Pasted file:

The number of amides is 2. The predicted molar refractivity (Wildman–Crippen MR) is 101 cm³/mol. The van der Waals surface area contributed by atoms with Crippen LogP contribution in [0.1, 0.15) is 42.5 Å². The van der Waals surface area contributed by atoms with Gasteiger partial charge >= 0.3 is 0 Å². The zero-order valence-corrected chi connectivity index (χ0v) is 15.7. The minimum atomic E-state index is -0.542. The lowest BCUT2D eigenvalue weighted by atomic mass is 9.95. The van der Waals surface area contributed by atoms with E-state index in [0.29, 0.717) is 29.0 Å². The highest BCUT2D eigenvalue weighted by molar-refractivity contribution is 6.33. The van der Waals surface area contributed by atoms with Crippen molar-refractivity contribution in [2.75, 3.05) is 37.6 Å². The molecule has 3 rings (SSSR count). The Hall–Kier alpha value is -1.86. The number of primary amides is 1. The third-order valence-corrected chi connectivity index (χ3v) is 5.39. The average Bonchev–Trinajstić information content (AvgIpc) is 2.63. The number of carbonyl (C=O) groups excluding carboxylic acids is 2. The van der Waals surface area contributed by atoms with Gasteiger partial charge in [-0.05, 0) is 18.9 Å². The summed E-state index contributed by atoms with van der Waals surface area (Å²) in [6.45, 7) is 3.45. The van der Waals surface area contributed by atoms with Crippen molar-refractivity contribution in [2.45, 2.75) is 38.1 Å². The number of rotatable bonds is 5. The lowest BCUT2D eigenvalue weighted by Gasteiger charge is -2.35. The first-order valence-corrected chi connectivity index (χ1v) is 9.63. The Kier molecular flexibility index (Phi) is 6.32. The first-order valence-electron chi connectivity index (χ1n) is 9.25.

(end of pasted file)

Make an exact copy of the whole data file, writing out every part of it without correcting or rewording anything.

The number of amides is 2. The predicted molar refractivity (Wildman–Crippen MR) is 101 cm³/mol. The van der Waals surface area contributed by atoms with Crippen LogP contribution in [0.1, 0.15) is 42.5 Å². The van der Waals surface area contributed by atoms with Gasteiger partial charge >= 0.3 is 0 Å². The zero-order valence-corrected chi connectivity index (χ0v) is 15.7. The minimum atomic E-state index is -0.542. The lowest BCUT2D eigenvalue weighted by atomic mass is 9.95. The van der Waals surface area contributed by atoms with E-state index in [0.29, 0.717) is 29.0 Å². The highest BCUT2D eigenvalue weighted by molar-refractivity contribution is 6.33. The van der Waals surface area contributed by atoms with Crippen molar-refractivity contribution in [2.75, 3.05) is 37.6 Å². The molecule has 3 rings (SSSR count). The Hall–Kier alpha value is -1.86. The number of primary amides is 1. The third-order valence-corrected chi connectivity index (χ3v) is 5.39. The average Bonchev–Trinajstić information content (AvgIpc) is 2.63. The number of carbonyl (C=O) groups excluding carboxylic acids is 2. The van der Waals surface area contributed by atoms with Gasteiger partial charge in [-0.05, 0) is 18.9 Å². The summed E-state index contributed by atoms with van der Waals surface area (Å²) in [6.45, 7) is 3.45. The van der Waals surface area contributed by atoms with Crippen molar-refractivity contribution in [2.45, 2.75) is 38.1 Å². The number of rotatable bonds is 5. The lowest BCUT2D eigenvalue weighted by Gasteiger charge is -2.35. The first-order valence-corrected chi connectivity index (χ1v) is 9.63. The Kier molecular flexibility index (Phi) is 6.32. The first-order valence-electron chi connectivity index (χ1n) is 9.25.